Make no mistake: Despite the green arrow in front of the stock price today, this is a weak business. Kmart reported a $1 billion drop in net sales today, but that number appears worse than it is due to the 316 stores it closed as part of its bankruptcy restructuring. Still, same-store sales dropped 3.2%, and that number is as real as real can get. Couple that with the fact that its distribution infrastructure is inefficient and its gross margins remain weak compared to competitors, and you're left feeling a little blue (without the special).
The company also has a big image problem. That might not be too serious in another industry, but it's life or death for a retail firm. When Tom Cruise's character in Rainman brashly stated, "Kmart sucks," I thought it was a seminal moment for the company -- the beginning of the end. That statement may have been a bit harsh, but investors who lost it all on the company's original equity probably share the sentiment.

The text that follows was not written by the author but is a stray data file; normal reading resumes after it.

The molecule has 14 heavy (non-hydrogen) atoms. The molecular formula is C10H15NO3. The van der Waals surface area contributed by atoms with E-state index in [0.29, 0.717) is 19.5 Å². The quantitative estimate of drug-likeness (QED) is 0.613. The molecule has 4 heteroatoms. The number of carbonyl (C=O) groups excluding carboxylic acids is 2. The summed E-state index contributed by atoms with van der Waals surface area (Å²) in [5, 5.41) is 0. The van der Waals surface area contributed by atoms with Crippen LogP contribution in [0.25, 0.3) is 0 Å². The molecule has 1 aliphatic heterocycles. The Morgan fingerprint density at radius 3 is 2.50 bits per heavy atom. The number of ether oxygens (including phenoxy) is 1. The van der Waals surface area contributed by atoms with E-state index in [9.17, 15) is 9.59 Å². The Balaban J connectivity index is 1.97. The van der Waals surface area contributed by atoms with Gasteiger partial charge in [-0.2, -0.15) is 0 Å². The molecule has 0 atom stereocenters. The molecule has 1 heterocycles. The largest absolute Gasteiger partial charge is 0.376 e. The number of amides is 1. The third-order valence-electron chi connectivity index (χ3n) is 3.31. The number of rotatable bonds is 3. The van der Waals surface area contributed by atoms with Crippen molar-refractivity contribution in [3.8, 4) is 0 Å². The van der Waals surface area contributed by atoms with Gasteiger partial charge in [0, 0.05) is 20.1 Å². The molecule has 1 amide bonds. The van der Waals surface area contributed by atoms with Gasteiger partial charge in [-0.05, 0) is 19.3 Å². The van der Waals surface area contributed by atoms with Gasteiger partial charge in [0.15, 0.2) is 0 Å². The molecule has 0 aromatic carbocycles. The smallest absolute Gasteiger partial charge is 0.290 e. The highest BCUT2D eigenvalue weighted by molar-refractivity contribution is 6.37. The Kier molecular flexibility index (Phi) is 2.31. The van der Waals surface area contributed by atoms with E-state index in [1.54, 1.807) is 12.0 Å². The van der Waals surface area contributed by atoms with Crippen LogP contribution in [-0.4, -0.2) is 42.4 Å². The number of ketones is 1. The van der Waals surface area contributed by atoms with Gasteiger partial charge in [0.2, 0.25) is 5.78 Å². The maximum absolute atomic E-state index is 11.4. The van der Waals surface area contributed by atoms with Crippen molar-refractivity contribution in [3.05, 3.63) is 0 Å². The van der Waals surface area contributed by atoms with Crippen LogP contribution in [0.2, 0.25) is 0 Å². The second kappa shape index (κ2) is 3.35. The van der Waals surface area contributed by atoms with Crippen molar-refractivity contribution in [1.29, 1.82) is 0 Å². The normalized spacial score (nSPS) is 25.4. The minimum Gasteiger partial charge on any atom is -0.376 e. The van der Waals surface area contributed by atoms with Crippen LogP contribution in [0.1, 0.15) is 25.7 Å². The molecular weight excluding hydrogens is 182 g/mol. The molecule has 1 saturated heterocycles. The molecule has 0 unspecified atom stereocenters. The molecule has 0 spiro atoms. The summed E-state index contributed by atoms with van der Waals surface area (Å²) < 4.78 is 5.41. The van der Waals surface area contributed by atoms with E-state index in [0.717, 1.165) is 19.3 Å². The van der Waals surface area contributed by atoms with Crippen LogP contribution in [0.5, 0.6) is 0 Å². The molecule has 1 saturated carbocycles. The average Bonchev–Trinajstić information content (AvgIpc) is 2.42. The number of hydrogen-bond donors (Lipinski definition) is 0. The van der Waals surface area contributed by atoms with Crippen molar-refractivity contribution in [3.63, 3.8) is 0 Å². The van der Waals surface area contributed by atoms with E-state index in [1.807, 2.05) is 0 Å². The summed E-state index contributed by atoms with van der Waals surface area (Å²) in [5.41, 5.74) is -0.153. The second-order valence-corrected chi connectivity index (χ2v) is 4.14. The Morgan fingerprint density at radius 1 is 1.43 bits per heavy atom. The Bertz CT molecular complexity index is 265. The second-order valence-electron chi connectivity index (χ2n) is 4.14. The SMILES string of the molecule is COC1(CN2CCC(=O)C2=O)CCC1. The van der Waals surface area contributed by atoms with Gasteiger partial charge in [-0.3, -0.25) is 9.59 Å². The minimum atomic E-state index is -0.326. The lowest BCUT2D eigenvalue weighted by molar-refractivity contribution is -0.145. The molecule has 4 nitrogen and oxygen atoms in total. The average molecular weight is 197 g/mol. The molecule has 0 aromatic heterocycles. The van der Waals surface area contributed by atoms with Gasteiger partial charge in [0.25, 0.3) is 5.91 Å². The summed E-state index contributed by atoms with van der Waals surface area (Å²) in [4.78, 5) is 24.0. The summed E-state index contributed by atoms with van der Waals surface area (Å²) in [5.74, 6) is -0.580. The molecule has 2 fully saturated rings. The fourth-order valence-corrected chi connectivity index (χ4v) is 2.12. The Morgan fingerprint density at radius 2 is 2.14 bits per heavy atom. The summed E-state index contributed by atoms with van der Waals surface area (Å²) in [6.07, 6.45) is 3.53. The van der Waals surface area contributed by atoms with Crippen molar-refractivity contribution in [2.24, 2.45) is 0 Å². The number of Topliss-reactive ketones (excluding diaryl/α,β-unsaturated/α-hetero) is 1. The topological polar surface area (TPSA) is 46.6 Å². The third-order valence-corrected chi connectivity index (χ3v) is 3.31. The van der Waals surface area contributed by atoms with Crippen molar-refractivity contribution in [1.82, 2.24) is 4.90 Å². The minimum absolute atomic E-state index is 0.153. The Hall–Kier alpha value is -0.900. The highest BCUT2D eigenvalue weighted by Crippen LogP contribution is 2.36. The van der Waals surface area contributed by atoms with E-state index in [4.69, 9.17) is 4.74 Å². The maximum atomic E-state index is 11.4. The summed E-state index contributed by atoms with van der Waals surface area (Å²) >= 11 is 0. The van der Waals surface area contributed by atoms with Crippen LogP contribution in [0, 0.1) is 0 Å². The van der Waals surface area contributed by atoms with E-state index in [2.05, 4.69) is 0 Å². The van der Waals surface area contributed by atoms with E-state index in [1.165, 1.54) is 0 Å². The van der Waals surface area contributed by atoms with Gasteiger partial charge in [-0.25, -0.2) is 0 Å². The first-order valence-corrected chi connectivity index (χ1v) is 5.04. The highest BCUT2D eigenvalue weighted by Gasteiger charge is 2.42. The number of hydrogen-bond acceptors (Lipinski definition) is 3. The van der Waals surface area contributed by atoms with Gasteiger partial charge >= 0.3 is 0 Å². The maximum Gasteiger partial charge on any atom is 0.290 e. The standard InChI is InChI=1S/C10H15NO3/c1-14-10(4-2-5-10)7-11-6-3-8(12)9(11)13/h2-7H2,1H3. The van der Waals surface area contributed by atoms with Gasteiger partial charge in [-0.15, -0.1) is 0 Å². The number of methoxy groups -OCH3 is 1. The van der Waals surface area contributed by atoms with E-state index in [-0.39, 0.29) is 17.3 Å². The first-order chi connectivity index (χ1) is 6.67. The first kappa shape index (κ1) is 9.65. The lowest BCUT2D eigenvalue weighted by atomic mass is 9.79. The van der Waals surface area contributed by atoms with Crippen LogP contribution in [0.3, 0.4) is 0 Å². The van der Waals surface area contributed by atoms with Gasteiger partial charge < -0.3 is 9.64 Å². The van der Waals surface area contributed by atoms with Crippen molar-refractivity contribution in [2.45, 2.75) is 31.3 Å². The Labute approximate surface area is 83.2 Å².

Kmart's emergence from bankruptcy in a weak economy and an intensely competitive retail environment is a risky move, especially when you consider that many of the problems that drove the firm into bankruptcy still exist.
The new management team is certainly a strong point, and the company has adequate liquidity (thanks in part to the issuance of the new shares). But as long as the retailer is getting its clock-cleaned by Wal-Mart
If you find yourself wanting to take a flier on this turnaround story, just remember that history isn't on the side of those who go digging in the bottom of the retail basket. Often, all they come out with are a melted Icee and a few leftover coupons.